But despite several signs of paranoia, R. still likes life on the edge. This is attested to by the fact that his car doesn't have an air bag in it, and also by the dent and scrape up by the passenger side headlight. Further evidence of R.'s taste for life on the edge is found in his glove box, where he has a VHS tape labeled "Death Hunt 1981 Charles Bronson" that was likely recorded off the television (or is in fact not "Death Hunt", but instead pornography).

R. is just one of the many wonderful people I work with, and after boring work nights I will perhaps start featuring more Profiles in Cab-driving.


I'm NOT a Pimp

As usual, no work for me on Tuesday and Wednesday night. I went camping, which was nice in that the mosquitoes provided me with an excuse to carry on like someone with Tourette's (what with all the random bursts of profanity, often arranged in non-sensical ways). Also, as I told my friends on the way there, "I'm most excited about going camping because I know that there won't be any prostitutes at Buck Lake."

I've had like ten times as many interactions with prostitutes since I started this job than I did in the entirety of my life before then. Most of these interactions consist of a woman waving at me, me pulling up, her asking me if I "want to do a date" or if she can make some money, and me saying "no" and driving off. Occasionally, they're with a john or have money, and I drive them someplace.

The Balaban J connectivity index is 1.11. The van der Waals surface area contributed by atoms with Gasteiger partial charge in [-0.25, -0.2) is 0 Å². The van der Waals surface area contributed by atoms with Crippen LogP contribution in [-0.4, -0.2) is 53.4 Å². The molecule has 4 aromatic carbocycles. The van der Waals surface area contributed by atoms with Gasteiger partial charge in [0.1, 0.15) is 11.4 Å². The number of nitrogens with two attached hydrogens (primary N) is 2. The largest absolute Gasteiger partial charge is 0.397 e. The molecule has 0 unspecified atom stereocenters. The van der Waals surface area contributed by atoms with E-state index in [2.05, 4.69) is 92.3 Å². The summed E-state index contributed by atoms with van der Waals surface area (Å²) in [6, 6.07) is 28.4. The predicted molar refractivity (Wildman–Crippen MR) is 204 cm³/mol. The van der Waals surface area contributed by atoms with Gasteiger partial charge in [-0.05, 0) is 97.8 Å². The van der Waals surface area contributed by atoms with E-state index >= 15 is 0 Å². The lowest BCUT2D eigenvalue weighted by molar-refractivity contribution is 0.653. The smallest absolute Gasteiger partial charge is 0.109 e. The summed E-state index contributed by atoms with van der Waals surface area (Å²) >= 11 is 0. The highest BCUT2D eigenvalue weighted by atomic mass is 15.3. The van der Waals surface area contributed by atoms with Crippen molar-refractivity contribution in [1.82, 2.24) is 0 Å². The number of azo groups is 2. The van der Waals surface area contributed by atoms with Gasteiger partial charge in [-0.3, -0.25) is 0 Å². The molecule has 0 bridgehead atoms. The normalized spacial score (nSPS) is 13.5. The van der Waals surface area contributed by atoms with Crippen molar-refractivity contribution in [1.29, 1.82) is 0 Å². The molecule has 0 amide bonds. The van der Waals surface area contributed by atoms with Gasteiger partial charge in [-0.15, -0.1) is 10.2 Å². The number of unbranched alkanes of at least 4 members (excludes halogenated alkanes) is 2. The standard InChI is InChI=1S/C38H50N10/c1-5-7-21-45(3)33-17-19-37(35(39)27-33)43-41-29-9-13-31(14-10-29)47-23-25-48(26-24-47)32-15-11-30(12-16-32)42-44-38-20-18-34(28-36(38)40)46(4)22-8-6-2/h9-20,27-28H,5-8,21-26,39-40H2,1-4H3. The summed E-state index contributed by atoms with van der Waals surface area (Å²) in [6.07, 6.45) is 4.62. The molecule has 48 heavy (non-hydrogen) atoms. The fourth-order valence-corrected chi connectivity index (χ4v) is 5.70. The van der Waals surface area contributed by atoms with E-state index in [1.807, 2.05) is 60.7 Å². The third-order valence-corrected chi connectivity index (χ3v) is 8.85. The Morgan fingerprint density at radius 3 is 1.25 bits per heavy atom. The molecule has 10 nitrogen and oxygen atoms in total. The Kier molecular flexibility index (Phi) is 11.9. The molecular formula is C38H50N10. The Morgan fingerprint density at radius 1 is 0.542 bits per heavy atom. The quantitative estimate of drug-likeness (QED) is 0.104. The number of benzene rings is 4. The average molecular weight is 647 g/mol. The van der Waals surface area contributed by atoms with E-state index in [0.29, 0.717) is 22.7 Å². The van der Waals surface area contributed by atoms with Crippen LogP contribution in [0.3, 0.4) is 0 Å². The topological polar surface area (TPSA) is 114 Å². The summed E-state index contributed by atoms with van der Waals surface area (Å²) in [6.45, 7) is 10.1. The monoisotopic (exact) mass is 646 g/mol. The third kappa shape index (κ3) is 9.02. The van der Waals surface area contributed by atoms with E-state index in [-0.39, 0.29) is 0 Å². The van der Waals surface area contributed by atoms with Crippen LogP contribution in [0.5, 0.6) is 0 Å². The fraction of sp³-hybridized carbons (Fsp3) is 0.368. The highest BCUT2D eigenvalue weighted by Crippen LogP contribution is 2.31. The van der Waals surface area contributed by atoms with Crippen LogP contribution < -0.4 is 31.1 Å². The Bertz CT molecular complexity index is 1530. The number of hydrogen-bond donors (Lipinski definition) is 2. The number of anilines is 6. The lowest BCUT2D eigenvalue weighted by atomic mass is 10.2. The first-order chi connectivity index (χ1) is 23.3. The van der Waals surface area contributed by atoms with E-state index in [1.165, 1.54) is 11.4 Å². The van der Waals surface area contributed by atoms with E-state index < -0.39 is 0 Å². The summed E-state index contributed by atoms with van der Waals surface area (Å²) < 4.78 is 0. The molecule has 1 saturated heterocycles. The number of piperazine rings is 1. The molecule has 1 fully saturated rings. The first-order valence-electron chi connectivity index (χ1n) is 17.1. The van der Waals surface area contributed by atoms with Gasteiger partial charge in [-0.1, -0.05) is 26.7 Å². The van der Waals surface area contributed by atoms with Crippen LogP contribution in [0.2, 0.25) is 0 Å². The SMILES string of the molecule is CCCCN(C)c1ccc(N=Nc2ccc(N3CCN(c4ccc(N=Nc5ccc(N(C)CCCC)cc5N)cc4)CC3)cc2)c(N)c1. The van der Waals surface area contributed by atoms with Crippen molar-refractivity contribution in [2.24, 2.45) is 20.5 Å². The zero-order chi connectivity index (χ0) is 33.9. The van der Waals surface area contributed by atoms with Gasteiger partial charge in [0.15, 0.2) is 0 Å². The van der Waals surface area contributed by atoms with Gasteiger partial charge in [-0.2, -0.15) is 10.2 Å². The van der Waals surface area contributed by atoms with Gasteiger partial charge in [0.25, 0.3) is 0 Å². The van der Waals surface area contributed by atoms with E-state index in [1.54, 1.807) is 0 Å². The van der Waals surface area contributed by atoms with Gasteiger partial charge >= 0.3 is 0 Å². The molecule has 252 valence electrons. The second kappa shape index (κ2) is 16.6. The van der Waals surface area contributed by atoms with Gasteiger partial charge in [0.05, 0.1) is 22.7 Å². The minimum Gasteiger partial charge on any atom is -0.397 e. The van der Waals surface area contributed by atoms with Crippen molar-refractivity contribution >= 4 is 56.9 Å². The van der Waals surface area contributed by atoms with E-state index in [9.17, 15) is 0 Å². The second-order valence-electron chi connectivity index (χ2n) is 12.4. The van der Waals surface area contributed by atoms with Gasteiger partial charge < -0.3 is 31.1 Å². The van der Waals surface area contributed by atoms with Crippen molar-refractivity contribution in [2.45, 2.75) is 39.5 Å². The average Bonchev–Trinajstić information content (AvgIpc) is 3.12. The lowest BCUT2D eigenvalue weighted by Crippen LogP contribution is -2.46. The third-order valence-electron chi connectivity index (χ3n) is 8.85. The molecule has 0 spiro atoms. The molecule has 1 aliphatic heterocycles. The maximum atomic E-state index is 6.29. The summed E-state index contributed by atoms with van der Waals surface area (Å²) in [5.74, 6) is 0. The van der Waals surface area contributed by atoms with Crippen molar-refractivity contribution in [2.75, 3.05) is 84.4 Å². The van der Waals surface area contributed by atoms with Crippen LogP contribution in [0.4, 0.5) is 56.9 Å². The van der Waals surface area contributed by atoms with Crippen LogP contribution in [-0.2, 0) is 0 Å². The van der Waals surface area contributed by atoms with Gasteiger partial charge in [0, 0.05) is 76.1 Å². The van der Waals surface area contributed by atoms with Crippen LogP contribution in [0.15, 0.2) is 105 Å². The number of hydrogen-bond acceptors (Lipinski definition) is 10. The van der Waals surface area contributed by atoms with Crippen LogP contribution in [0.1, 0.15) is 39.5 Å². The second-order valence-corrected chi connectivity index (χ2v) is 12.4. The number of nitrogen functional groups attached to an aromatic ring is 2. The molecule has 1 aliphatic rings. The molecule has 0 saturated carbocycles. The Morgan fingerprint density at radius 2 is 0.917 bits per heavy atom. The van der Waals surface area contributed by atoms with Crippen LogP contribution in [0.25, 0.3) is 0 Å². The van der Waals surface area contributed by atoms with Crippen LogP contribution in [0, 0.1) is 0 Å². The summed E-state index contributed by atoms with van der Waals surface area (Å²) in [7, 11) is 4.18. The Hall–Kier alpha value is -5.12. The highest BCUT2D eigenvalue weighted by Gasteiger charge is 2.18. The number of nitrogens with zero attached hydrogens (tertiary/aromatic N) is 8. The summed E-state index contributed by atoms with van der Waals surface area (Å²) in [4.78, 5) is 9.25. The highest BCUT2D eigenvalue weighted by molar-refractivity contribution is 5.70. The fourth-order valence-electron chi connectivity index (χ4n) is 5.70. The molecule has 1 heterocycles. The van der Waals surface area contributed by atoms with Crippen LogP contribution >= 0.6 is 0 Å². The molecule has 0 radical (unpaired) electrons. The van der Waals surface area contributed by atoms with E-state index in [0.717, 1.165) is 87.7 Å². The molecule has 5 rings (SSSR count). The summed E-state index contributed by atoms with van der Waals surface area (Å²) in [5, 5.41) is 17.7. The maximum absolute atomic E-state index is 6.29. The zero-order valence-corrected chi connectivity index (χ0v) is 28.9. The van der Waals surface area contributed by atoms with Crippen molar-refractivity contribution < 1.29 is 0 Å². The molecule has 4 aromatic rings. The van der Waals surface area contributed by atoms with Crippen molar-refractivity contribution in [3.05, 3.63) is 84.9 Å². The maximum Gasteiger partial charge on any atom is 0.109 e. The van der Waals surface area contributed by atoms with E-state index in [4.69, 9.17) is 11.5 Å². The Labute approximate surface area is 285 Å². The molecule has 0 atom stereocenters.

On Monday night, I got a call to pick up at a weird complex in Northeast that has like two strip clubs, a taqueria, and a porn shop in the same strip mall, with a weird checkered flag and pink neon exterior design scheme. I was happy that a woman came out, as the dancers at this place have always given me good tips, often very good tips (strictly monetary ones).

This one's going to 13th & Belmont, a nice fare. I ask her how her night went, and she says not very good. She'd had a mix-up with another club where she dances, a really classy place out in Beaverton where she'd tried to call in sick but hadn't heard back from then, so she'd gone out there, but then they told her that they thought she wasn't coming so had called someone else, etc... Anyway, she went to the place I picked her up at so she could make some money. But the past two nights she hasn't been able to make money, the other girls had been doing disgusting shit and under-cutting her. And they were fat, and had nasty pussies to boot.